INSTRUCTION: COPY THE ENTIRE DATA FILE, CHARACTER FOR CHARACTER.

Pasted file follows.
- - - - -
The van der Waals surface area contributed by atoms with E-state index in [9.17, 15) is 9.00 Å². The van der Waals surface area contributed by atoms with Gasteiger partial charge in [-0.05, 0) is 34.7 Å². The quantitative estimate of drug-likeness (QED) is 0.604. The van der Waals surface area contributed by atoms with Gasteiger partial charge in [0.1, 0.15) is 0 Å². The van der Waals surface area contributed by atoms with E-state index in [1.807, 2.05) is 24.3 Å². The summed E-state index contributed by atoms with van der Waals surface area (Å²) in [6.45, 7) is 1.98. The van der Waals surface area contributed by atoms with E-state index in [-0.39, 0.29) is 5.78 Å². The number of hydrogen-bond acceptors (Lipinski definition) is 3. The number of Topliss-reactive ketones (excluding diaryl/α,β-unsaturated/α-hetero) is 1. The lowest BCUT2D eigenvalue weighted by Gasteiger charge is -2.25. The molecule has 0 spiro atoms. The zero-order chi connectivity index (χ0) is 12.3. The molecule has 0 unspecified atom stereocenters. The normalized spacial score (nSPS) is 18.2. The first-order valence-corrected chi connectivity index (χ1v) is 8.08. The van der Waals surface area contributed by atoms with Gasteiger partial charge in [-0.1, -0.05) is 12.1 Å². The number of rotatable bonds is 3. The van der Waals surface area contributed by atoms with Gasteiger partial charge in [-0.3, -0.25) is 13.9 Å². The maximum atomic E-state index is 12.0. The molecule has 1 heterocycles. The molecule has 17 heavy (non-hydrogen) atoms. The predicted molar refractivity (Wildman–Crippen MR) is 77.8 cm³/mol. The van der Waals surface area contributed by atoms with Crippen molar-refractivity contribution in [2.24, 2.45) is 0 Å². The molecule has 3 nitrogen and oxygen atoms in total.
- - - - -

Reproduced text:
The van der Waals surface area contributed by atoms with E-state index in [9.17, 15) is 9.00 Å². The van der Waals surface area contributed by atoms with Gasteiger partial charge in [-0.05, 0) is 34.7 Å². The quantitative estimate of drug-likeness (QED) is 0.604. The van der Waals surface area contributed by atoms with Gasteiger partial charge in [0.1, 0.15) is 0 Å². The van der Waals surface area contributed by atoms with E-state index in [1.807, 2.05) is 24.3 Å². The summed E-state index contributed by atoms with van der Waals surface area (Å²) in [6.45, 7) is 1.98. The van der Waals surface area contributed by atoms with E-state index in [-0.39, 0.29) is 5.78 Å². The number of hydrogen-bond acceptors (Lipinski definition) is 3. The number of Topliss-reactive ketones (excluding diaryl/α,β-unsaturated/α-hetero) is 1. The lowest BCUT2D eigenvalue weighted by Gasteiger charge is -2.25. The molecule has 0 spiro atoms. The zero-order chi connectivity index (χ0) is 12.3. The molecule has 0 unspecified atom stereocenters. The normalized spacial score (nSPS) is 18.2. The first-order valence-corrected chi connectivity index (χ1v) is 8.08. The van der Waals surface area contributed by atoms with Gasteiger partial charge in [-0.1, -0.05) is 12.1 Å². The number of rotatable bonds is 3. The van der Waals surface area contributed by atoms with Gasteiger partial charge in [-0.3, -0.25) is 13.9 Å². The maximum atomic E-state index is 12.0. The molecule has 1 heterocycles. The molecule has 17 heavy (non-hydrogen) atoms. The predicted molar refractivity (Wildman–Crippen MR) is 77.8 cm³/mol. The van der Waals surface area contributed by atoms with Crippen molar-refractivity contribution in [2.24, 2.45) is 0 Å². The molecule has 3 nitrogen and oxygen atoms in total.